Gang Chai, MD, PhD, and colleagues use computed tomography (CT) to evaluate morphological dynamic changes of masseter muscle after mandibular angle sagittal split osteotomy (MASO). MASO aims to change a square face to a slender, more feminine face. Although this procedure has a known effect on masseter bulk, the authors aim to determine how the muscle changes and to quantify the degree of change over time to better predict long-term outcome. Using 3-dimensional reconstructions of CT scans, they found a progressive decrease in masseter volume over 18 months. They also found that the highest loss of volume is in the inferior aspect of the muscle.
John S. Rhee, MD, MPH, and colleagues use computational fluiddynamics (CFD) and virtual surgery (VS) to assess functional outcomes of nasal surgery. They generated 3-dimensional models of the nasal airway using presurgical and postsurgical computed tomographic images, which they then digitally altered to generate different changes in the nasal anatomy. When comparing these models with presurgical images, they found that the postsurgical CFD analysis on all VS models predicted similar reduction in overall nasal resistance, as well as more balanced airflow distribution between sides. However, inferior turbinate reduction alone produced little positive change. This may be a helpful tool to enable surgeons to predict how much a patient may benefit from nasal surgery.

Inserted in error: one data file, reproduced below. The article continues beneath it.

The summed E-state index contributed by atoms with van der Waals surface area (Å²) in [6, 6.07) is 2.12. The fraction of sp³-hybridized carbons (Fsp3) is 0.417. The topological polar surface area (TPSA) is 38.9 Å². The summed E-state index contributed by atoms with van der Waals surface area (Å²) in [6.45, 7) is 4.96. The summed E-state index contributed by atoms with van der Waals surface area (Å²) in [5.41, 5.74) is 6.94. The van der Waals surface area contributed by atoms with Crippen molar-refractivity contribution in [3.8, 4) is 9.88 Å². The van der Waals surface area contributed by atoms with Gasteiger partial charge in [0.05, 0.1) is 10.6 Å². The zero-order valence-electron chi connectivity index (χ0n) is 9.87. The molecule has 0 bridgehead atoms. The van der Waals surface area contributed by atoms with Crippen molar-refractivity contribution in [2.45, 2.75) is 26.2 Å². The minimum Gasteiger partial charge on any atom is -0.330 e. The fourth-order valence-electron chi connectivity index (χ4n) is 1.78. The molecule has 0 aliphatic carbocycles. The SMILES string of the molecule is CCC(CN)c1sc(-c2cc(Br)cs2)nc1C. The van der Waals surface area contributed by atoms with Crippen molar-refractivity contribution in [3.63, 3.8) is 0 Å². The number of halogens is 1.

Benjamin Powell, MD, and colleagues present a retrospective review of 21 patients who underwent midforehead brow-lift for brow ptosis with follow-up of at least 6 months. They used 4 independent evaluators to compare preoperative and postoperative photographs for brow symmetry, elevation, incision scar, and overall appearance. The evaluators were plastic surgeons and laypeople. They found that the midforehead brow-lift offered excellent aesthetic results in all patients, without any of the patients receiving the lowest score of “poor” results. They also present a review of the literature.
Rahul Seth, MD, and colleagues present a detailed characterization of the anterolateral thigh microvascular free tissue flap, which has become a frequently used free flap for head and neck reconstruction. While this has been studied in Asian populations, there is a lack of comprehensive analysis of anthropomorphic parameters of this flap in the Western population. They assessed computerized tomography angiograms of 196 lower extremities for volumetric characteristics and vascular anatomical variations. They found a degree of predictability in both the vasculature and thickness, and the details of their study can be helpful to the reconstructive surgeon.
Escapando de la Crítica (Escaping Criticism) by Pere Borrell del Caso (1835-1910).
This issue's Highlights were written by Richard A. Zoumalan, MD.
Highlights of Archives of Facial Plastic Surgery. Arch Facial Plast Surg. 2011;13(5):299. doi:10.1001/archfacial.2011.59